The Transatlantic Slave

Transatlantic Slave Trade
From the 1520s to the 1860s an estimated 11 to 12 million African men, women, and children were forcibly embarked on European vessels for a life of slavery in the Western Hemisphere. Many more Africans were captured or purchased in the interior of the continent but a large number died before reaching the coast. About 9 to 10 million Africans survived the Atlantic crossing to be purchased by planters and traders in the New World, where they worked principally as slave laborers in plantation economies requiring a large workforce. African peoples were transported from numerous coastal outlets from the Senegal River in West Africa and hundreds of trading sites along the coast as far south as Benguela (Angola), and from ports in Mozambique in southeast Africa. In the New World slaves were sold in markets as far north as New England and as far south as present-day Argentina.
The Early History of European Trade with Africa
The marketing of people in the interior of Africa predates European contact with West Africa. A Trans-Saharan slave trade developed from the tenth to fourteenth century which featured the buying and selling of African captives in Islamic markets such as the area around present-day Sudan. A majority of those enslaved were females, who were purchased to work as servants, agricultural laborers, or concubines. Some captives were also shipped north across the deserts of northwest Africa to the Mediterranean coast. There, in slave markets such as Ceuta (Morocco), Africans were purchased to work as servants or laborers in Spain, Portugal, and other countries.
By the mid-1400s, Portuguese ship captains had learned how to navigate the waters along the west coast of Africa and began to trade directly with slave suppliers who built small trading posts, or "factories," on the coast. European shippers were thus able to circumvent the trans-Saharan caravan slave trade. The slave trade to Europe began to decrease in the late 1400s with the development of sugar plantations in the Atlantic islands of Madeira and São Tomé. These two islands, located off West Africa and in the Gulf of Guinea, became leading centers of world sugar production and plantation slavery from the mid-1400s to the mid-1500s. Portuguese merchants dominated this early trade.
Much of the earliest European trade with West Africa, however, was in gold, not people. Europeans did not have the power to overcome African states before the late nineteenth century, and gold production, centered in Akan gold fields in the backcountry of present-day Ghana, remained in African hands. Europeans called this region the Gold Coast. Agreements between African and European elites and rivalries for the African gold trade resulted in the construction of dozens of trading forts, or stone castles, along a 161 km (100 mi) coastal stretch of Ghana. Several of these forts survive, have been repaired by the government of Ghana, and are tourist attractions today. It was not until the late seventeenth century that the value of European goods traded for African people surpassed the value of goods exchanged for gold. Over time, these gold forts became slave forts, where hundreds of Africans were confined in prisons awaiting sale and shipment.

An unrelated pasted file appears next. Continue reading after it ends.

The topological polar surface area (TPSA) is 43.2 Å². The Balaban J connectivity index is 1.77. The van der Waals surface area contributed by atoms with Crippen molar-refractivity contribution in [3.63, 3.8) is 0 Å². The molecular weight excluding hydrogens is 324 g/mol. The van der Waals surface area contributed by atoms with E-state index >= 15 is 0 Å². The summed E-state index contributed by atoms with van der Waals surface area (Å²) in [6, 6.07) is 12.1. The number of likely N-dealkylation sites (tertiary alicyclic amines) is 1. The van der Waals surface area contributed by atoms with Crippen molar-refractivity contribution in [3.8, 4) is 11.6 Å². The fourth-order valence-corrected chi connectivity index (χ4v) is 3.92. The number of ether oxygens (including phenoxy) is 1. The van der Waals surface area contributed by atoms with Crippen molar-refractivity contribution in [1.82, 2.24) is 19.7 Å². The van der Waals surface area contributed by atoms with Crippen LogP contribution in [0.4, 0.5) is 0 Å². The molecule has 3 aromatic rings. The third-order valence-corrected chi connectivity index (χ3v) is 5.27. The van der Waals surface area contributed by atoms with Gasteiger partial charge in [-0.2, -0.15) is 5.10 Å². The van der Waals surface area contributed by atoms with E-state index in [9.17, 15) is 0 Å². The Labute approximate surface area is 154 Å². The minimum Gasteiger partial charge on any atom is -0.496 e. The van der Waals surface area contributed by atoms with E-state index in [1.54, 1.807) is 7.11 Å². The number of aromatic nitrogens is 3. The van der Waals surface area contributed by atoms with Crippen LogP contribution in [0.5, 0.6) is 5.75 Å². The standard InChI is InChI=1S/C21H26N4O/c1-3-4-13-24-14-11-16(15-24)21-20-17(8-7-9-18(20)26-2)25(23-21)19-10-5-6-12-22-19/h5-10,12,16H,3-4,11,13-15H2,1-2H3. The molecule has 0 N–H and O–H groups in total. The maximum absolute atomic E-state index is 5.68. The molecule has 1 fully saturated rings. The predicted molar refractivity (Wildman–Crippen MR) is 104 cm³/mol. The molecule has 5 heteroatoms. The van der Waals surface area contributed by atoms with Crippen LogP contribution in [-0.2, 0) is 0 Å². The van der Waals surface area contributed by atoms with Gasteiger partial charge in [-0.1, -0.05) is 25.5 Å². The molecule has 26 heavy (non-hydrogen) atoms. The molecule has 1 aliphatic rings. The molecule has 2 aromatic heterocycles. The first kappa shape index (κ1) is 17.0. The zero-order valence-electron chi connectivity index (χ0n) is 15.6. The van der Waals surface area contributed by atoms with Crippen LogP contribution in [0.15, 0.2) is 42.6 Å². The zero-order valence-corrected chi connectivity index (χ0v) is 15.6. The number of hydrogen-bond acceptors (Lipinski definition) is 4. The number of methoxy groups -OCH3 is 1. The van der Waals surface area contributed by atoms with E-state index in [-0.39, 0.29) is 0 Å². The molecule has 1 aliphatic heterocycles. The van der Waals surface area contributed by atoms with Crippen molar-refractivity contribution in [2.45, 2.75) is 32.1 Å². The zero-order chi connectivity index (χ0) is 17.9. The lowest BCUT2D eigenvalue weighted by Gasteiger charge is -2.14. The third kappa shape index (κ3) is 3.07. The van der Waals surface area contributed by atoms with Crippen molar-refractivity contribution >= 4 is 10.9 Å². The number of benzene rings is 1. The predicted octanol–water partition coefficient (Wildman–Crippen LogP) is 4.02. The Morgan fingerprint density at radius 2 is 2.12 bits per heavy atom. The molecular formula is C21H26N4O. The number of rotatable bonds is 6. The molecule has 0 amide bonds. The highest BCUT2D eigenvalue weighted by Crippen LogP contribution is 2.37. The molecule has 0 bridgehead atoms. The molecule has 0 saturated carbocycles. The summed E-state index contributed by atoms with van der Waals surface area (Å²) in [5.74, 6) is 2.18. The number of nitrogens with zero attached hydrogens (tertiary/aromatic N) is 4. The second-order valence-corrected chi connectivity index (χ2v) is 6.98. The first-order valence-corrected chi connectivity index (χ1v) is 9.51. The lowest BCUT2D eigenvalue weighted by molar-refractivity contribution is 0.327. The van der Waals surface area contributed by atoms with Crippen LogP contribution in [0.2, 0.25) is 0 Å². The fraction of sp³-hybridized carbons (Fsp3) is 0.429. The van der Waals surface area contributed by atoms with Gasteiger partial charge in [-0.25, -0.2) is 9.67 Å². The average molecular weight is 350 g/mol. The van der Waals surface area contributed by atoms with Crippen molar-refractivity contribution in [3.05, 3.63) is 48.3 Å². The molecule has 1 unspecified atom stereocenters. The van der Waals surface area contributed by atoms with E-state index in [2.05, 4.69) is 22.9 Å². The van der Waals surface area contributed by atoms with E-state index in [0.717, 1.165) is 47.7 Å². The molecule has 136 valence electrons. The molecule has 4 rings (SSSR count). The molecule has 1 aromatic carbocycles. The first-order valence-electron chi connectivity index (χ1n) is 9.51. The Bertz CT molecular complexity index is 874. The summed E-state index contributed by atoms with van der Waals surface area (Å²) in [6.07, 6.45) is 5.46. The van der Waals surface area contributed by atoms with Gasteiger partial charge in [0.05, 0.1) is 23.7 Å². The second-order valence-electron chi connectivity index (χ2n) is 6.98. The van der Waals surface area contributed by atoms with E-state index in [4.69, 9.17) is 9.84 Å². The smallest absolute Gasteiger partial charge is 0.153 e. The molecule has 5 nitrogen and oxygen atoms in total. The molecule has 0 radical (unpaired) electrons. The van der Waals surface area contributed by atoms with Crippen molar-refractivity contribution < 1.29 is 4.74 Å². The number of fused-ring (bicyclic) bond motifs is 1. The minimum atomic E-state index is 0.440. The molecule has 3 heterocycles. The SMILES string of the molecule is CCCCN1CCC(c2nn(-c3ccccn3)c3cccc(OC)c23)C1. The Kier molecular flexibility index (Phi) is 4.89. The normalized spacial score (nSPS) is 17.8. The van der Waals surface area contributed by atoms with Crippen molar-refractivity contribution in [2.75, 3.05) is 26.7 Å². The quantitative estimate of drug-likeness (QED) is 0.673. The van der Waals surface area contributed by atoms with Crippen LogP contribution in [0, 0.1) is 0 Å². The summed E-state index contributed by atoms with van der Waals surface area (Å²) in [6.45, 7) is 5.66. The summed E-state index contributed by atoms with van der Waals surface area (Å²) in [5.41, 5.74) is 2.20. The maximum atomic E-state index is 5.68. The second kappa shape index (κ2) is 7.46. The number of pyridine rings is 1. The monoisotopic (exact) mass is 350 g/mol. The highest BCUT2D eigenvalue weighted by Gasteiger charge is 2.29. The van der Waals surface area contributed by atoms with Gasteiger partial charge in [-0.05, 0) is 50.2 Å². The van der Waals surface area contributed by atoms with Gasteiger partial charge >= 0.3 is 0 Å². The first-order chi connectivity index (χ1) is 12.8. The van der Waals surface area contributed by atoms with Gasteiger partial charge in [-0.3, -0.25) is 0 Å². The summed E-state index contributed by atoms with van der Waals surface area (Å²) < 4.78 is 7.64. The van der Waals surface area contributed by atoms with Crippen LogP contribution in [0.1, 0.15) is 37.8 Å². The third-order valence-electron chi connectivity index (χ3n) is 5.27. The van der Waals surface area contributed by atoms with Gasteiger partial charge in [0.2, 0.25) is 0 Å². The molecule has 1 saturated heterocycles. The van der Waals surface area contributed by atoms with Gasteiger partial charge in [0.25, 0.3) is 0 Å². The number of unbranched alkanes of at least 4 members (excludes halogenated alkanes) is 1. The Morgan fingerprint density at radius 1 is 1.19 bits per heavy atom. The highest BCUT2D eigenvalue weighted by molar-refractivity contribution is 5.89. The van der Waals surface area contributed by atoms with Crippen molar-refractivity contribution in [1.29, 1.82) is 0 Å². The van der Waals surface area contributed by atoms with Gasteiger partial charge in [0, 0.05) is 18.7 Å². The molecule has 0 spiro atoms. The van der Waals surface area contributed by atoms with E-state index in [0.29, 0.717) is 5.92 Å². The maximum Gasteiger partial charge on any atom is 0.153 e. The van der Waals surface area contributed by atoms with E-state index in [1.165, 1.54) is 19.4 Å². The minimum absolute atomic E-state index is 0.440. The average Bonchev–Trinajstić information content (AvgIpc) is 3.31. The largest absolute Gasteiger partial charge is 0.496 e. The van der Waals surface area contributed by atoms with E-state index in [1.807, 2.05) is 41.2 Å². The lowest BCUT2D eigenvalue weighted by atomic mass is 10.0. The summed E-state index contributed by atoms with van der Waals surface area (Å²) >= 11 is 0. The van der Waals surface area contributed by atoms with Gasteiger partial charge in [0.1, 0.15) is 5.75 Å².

The Slave Trade and Development of Plantations in the Americas
Christopher Columbus\'s "discovery" of the New World in 1492 marked the beginning of a transatlantic trading system. Via the slave trade, Africans played a leading role in the creation and evolution of this large and long-lasting "Atlantic system." Spanish adventurers arrived in the Americas hoping to trade for riches but soon enslaved the Native American peoples in their search for gold and silver. Disease, malnutrition, and Spanish atrocities led to the deaths of millions of the Indians of the Americas. By the 1520s the depopulation of the region prompted the Spanish government to look for alternative sources of labor. Officials contracted with Portuguese merchants to deliver Africans to Spanish territories in the New World. The first transatlantic slave voyages from Africa to the Americas occurred in the early 1520s on Portuguese vessels sailing from West Africa to the large Caribbean island of Hispaniola, the earliest European name for present-day Haiti and the Dominican Republic.
The transatlantic slave trade increased in the mid-1500s, when the Spanish began to use African slave labor alongside Native Americans to mine silver in Peru. Slave